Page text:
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Lessons and New Beginnings

In a few days, my family is moving from a small town in northern Idaho to a much larger city in the western United States.

It’s hard to believe that we have to move on, yet there’s a sort of completeness that fills me as I think about it.  I have no doubt that it’s time for the next phase of our lives…and that we’re ready for whatever comes our way — thanks, in large part, to the preparation of this phase.

And my, what a phase it’s been!  My husband was in graduate school for Acting.  I think I was in graduate school for life.  I’ve learned seriously important lessons over the past 4 years.  And since new beginnings are always a time to reflect, I thought I’d share some of them here…

1. The only way out is through.

2. All I’ll ever have is a small glimpse into what is eternally True.

3. God is good.  

4. Love means honoring people’s freedom…then giving them all kinds grace when they use it to screw things up.  MOST IMPORTANT PART: this goes for me, too.

5. From our greatest trials spring our greatest blessings.

6. It is more important to be authentic than liked.  Of course, with few exceptions, it is possible to be both.

7. Wherever I am today is because I chose it.

8. At least 35% of the Avett Brothers’ songs should be canonized as scripture.  Case in point:

9. The Kingdom of God is within.

10. I married the right dude.  Just look at him.

11. The church is as true as the gospel.  Especially because of its flaws.

12. God’s love brings freedom to live from what’s real.

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Thoughts on Compassion and Change

(Image source here.)

I interrupt your regularly-scheduled gratitude blogging for a post I’ve wanted to write for some time now but haven’t gotten around to.  Yesterday, though, I read something that brought it to the forefront of my mind — and I figured now was as good a time to address it as any.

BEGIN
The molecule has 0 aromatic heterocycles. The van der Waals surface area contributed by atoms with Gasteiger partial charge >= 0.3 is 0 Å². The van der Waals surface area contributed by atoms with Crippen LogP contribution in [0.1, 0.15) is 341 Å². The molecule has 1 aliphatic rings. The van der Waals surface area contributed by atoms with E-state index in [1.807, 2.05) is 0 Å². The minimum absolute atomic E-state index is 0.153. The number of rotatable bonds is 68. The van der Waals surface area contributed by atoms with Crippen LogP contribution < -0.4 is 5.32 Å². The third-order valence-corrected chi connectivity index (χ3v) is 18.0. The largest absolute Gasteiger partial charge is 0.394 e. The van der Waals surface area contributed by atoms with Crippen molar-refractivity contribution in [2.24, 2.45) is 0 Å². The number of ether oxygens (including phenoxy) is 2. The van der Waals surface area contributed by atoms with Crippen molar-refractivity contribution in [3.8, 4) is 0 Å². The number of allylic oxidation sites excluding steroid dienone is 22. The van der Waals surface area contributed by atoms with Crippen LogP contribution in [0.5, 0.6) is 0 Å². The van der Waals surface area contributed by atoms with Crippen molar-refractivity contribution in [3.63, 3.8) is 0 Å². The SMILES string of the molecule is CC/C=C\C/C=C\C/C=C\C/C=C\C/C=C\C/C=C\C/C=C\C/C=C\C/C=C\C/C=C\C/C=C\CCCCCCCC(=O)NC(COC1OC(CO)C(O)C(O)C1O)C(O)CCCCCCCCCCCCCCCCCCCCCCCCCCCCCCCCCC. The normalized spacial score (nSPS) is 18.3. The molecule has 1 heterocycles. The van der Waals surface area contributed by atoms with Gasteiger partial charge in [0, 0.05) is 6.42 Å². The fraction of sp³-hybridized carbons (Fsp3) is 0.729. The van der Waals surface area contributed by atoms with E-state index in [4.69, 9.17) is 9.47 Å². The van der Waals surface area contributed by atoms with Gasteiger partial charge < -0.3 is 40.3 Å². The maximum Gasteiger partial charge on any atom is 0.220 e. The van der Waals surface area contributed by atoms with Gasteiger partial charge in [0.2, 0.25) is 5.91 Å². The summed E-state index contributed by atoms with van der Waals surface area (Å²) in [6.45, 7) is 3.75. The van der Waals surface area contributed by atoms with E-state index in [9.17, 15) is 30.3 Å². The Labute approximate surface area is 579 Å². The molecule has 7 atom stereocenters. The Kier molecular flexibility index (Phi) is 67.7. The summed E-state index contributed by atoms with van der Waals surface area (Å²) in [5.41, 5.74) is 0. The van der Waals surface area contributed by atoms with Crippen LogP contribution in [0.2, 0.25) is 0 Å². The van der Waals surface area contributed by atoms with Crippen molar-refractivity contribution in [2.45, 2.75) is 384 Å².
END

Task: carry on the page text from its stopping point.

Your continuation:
First, a bit of background on what inspired this post now.  The church recently updated its handbook of instructions — the official guidebook that outlines all its procedures and policies — and among the more interesting changes were revisions to the way it speaks about homosexuality.  No longer are homosexual thoughts and feelings considered “sinful” (homosexual behavior still is),  and advice to send gay people to reparative therapy is gone.  They’ve also removed language that refers to homosexuality as a “distortion of loving relationships.”  In other words, this reflects and solidifies the shift we’ve seen in the church over the past 5-10 years — acknowledgment that homosexuality isn’t necessarily chosen or changeable and that gay people aren’t inherently vile in the eyes of God.

I am glad for the official change.  As a people, I believe that if we can truly internalize this message, it will lead to greater love and acceptance of our LGBT brothers and sisters.  And that will reduce the suffering they experience as they grow up Mormon and gay, torn between two worlds that, at the moment anyway, are pretty much irreconcilable.

But my post today isn’t about homosexuality.

It’s about the nature of change and the value of accepting people exactly the way they are.

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